One of the most frequent questions I receive from clients goes to the very heart of estate planning—the difference between a will and a trust. When creating a trust, most individuals also create a will (usually a pour-over will), which further confuses the issue. When a client seeks guidance from me on whether it is better to create a will or a trust, the short answer usually is: it depends.
A will (sometimes called a last will and testament) is a foundational estate planning document and one that should be considered by every individual. The primary purpose of a will is to provide a set of instructions for the probate court to follow after your death. Basic issues that are addressed in a will are your choice of executors (the person who will be in charge of your estate) and your desired distribution of your property at your death. While a will is essential to any estate plan, by itself a will has two key drawbacks: it does not avoid probate; and it does not address the issue of your incompetency.
By contrast, a trust (sometimes called a living trust) is usually designed to accomplish everything addressed in a will (naming fiduciaries and designating where your assets go upon your death) but also usually provides the added benefits of avoiding probate and allowing the management of your incapacity. Most people want to avoid probate because an administration proceeding generally costs between four to eight percent of the gross value of the assets and take a minimum of nine months, if not several years, to administer. In local cities such as Manhattan Beach or Santa Monica, where home values average close to $1,000,000, probate fees and costs can easily exceed $40,000 or more. A trust also allows incapacity management because if you (as the trust creator or ‘settlor’) are deemed to be incapacitated (such as by a stroke), the trust agreement usually allows your named successor to assume control of your trust estate. Thus with a trust your assets can be managed for your benefit without having to file a court proceeding.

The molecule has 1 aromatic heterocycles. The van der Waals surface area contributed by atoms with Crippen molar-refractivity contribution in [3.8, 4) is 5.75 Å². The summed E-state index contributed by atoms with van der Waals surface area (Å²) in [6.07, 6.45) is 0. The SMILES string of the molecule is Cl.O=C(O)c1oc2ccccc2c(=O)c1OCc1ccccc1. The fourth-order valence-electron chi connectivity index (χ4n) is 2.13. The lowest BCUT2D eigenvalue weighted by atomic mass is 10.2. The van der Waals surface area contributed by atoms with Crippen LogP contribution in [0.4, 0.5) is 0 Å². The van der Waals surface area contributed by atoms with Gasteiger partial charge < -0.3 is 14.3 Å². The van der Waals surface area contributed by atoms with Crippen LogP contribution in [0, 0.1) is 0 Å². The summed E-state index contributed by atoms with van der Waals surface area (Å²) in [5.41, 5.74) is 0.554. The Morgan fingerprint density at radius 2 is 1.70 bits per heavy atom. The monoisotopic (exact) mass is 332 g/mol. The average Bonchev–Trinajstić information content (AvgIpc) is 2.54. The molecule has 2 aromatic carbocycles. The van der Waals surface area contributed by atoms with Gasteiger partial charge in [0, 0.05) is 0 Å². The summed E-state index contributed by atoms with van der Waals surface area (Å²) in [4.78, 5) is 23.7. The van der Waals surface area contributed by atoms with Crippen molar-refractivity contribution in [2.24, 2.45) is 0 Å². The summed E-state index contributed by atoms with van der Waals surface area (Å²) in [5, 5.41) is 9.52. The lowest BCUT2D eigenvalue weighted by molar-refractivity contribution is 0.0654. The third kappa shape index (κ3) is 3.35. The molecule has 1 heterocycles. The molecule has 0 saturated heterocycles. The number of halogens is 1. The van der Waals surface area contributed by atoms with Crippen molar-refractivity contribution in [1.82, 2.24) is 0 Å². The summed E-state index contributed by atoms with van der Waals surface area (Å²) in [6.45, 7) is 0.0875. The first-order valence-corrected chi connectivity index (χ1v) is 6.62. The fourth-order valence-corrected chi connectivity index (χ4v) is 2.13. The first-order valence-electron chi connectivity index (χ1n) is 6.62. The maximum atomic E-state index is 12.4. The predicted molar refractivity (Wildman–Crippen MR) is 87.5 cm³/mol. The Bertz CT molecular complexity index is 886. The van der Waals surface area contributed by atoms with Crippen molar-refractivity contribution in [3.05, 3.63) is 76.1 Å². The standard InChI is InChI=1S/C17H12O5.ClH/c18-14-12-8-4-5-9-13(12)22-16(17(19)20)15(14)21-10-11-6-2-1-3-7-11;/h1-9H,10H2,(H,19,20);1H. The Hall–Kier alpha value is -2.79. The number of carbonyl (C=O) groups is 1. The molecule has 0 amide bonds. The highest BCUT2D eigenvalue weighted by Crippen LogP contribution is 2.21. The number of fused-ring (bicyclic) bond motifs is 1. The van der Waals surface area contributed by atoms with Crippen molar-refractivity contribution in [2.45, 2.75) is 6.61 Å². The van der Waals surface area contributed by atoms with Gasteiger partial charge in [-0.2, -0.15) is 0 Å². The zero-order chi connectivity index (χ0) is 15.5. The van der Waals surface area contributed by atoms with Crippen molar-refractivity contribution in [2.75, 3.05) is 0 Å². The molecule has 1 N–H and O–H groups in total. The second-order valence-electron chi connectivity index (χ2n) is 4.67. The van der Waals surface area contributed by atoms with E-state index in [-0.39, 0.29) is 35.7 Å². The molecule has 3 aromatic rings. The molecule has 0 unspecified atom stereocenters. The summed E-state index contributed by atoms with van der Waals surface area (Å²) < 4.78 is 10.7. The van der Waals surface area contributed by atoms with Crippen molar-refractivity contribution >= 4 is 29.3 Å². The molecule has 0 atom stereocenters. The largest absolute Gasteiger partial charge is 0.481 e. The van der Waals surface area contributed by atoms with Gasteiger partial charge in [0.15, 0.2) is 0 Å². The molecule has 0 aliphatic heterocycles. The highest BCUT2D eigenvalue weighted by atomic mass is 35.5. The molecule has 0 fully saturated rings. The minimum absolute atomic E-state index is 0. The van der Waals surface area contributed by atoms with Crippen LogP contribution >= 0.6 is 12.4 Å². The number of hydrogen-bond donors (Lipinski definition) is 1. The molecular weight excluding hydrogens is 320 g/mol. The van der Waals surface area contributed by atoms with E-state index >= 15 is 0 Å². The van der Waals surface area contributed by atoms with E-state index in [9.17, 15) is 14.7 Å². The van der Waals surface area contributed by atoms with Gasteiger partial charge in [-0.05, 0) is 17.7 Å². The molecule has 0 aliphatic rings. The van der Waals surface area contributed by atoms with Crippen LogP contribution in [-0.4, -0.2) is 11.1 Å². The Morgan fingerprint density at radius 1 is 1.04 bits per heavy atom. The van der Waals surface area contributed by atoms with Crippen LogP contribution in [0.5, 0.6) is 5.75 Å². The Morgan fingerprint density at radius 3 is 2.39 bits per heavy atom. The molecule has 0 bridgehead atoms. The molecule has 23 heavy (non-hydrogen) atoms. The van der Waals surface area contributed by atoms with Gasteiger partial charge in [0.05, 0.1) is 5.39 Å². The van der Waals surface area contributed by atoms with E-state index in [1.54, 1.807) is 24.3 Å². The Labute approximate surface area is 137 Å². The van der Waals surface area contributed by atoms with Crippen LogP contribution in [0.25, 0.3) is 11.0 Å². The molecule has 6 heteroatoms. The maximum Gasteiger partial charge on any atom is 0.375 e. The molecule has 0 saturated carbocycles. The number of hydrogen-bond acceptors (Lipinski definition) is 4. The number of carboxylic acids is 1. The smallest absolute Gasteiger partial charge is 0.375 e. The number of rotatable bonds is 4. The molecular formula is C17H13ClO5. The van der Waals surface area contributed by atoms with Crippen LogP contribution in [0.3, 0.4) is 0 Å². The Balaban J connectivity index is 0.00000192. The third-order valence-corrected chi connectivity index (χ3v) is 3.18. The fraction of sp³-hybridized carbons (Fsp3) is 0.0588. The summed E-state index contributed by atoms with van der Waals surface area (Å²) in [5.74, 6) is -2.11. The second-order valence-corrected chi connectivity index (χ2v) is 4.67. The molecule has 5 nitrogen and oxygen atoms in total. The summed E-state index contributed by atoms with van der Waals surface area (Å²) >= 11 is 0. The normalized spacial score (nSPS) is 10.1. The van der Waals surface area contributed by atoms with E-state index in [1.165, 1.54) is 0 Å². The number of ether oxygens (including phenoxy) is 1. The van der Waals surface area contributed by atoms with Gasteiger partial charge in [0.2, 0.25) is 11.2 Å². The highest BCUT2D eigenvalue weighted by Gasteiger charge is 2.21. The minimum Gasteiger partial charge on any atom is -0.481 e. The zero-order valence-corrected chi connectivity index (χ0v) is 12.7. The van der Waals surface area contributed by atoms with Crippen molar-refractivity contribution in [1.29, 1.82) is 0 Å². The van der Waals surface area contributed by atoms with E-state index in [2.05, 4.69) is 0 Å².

In addition to these foundational benefits, trusts can also be designed to create a host of other benefits for the settlor including some protection from estate taxes, delayed and managed distribution of your assets for dependents, and some protection from potential creditors. All of these benefits usually require that a person spend more money preparing the estate plan, but given the various benefits for most people, the investment is usually money well spent.
In summary, a will-based estate plan is frequently ideal for those with minimal non-real estate assets. For those individuals with real property holdings, dependents including minor children, or a reasonable asset base, a trust-based estate plan usually is the better choice.
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